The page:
Peter Navarro's "The Era of American Complacency on Trade Is Over" Op-Ed—Annotated and Explained

C. Fred Bergsten (PIIE) and Melina Kolb (PIIE)

June 25, 2018 10:45 AM

President Trump’s trade advisor, Peter Navarro, has criticized the six other G-7 countries for not recognizing their roles in supposedly contributing to the US global trade deficit. His critique ran in a New York Times op-ed on June 8. C. Fred Bergsten, in a handwritten annotation of Navarro’s piece, explains why Navarro’s main premise is based on a fallacy. But Bergsten notes that Navarro has some valid points on the need to reduce certain foreign trade barriers.

An Expression of “Concern and Disappointment”

AN EXPRESSION OF “CONCERN AND DISAPPOINTMENT”

Central to Navarro’s argument is the idea that other countries are responsible for the US global trade deficit. This is wrong. In fact, the president’s own 2018 Annual Economic Report of the President says the deficit is a result of macroeconomic conditions, not trade: “If a country invests more than it saves, or imports more than it exports, it finances the resulting deficit through foreign borrowing.” The report then states that policies that try to affect the trade balance without considering the overall savings and investment of the country “will be hard-pressed to succeed in the long run.”

Consider Germany

CONSIDER GERMANY

Germany also successfully sells cars in countries with higher import barriers than the United States, like China and Japan, and with wages that are much higher than those in the United States (a factor that is even more important than tariffs).

Germany Runs Huge Trade Surpluses with the United States

GERMANY RUNS HUGE TRADE SURPLUSES WITH THE UNITED STATES

Germany’s bilateral trade surplus with the United States has little economic significance since it is normal in trade to have surpluses with some countries and deficits with others. But there is reason to complain about Germany’s global current account surplus. The European Commission agrees that Germany should be spending more on public investment and other measures to stimulate growth, but so far the German government has refused to implement them.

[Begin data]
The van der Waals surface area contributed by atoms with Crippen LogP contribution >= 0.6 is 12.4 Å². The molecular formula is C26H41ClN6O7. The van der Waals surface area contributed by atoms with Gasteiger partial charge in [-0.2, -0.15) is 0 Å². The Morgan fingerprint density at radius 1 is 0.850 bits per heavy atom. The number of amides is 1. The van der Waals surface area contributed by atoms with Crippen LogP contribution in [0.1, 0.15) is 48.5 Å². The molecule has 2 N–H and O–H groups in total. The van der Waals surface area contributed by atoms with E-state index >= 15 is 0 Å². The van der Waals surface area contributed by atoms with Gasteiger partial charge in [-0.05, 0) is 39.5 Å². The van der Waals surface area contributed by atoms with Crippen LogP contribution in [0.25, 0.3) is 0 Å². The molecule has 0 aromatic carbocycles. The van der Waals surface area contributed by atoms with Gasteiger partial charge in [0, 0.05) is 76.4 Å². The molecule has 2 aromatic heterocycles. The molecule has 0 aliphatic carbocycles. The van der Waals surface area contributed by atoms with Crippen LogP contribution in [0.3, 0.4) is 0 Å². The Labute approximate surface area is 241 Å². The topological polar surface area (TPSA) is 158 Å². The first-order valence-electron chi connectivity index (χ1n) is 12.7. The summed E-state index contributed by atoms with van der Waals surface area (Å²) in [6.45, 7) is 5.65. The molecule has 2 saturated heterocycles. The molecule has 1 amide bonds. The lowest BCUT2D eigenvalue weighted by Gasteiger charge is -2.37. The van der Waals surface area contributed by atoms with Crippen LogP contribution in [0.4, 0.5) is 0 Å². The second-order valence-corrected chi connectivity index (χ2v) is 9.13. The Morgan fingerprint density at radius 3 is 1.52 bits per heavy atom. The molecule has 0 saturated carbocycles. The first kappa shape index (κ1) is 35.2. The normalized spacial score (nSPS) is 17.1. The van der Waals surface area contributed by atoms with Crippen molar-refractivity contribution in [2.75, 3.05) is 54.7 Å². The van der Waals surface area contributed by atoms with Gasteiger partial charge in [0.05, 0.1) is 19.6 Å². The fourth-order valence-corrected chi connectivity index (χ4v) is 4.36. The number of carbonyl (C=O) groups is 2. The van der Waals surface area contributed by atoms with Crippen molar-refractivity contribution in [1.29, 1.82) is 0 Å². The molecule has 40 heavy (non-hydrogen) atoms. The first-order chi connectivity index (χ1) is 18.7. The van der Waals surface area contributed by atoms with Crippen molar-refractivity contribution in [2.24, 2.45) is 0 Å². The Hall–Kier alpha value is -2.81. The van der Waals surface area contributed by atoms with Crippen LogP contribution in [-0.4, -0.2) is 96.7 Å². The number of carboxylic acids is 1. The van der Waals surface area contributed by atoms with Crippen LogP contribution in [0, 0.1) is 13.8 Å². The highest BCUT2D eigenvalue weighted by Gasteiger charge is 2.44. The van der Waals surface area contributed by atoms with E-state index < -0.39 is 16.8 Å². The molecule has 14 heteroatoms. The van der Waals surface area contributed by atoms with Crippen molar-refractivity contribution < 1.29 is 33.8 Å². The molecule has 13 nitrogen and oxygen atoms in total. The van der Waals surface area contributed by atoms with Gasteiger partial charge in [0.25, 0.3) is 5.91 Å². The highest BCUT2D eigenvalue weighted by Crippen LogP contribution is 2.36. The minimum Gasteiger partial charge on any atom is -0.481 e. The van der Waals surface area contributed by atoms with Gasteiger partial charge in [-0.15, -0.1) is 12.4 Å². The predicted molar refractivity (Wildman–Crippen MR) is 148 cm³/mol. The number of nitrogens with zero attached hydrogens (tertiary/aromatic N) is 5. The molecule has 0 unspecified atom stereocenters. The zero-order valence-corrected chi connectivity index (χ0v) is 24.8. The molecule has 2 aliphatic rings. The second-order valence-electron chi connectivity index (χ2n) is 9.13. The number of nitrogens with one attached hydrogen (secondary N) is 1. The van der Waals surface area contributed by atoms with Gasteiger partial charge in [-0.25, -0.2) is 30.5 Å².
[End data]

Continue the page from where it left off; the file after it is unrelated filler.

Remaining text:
Trade Deficit in Goods with Japan

TRADE DEFICIT IN GOODS WITH JAPAN

Japan does have room to open up to American agricultural products, and this would have been modestly but meaningfully accomplished if the United States had stayed in the Trans-Pacific Partnership (TPP). Before Trump pulled out, Japan had agreed to reduce barriers to large US exports like beef, pork, and soybeans. Japan may be willing to negotiate if the deal were resurrected.

As for Canada

AS FOR CANADA

The Trump administration often cites examples of high tariffs or trade barriers protecting markets abroad but ignores US protectionist policies—like its 49 percent tariff on sugar and large subsidies to the agriculture industry. Ironically, one country the United States does not have a trade deficit with is Canada.[1]

Trade Must Be Not Only Free But Also Fair and Reciprocal

TRADE MUST BE NOT ONLY FREE BUT ALSO FAIR AND RECIPROCAL

Put another way, the US global trade deficit exists because America has a strong dollar, a government budget deficit funded by foreign creditors, and low household savings and Americans have more money to spend on imported goods—not because of foreign tariffs.

The Right to Defend Those Industries

THE RIGHT TO DEFEND THOSE INDUSTRIES

The chief target of any US trade offensive should be China, as President Trump has argued repeatedly. But these national security tariffs are not only threatening to damage US alliances and global economic relationships the United States needs to effectively confront China on real trade abuses but also inviting retaliation that will directly cost US consumers and hamper exports—undermining the administration’s primary goal.

Notes have been edited to fit the screen. Here is the fully annotated document from C. Fred Bergsten.

Note

1. In goods and services, the United States has a $3 billion surplus with Canada including energy, or $58 billion surplus excluding energy for 2017, according to the US Bureau of Economic Analysis and US Census Bureau.

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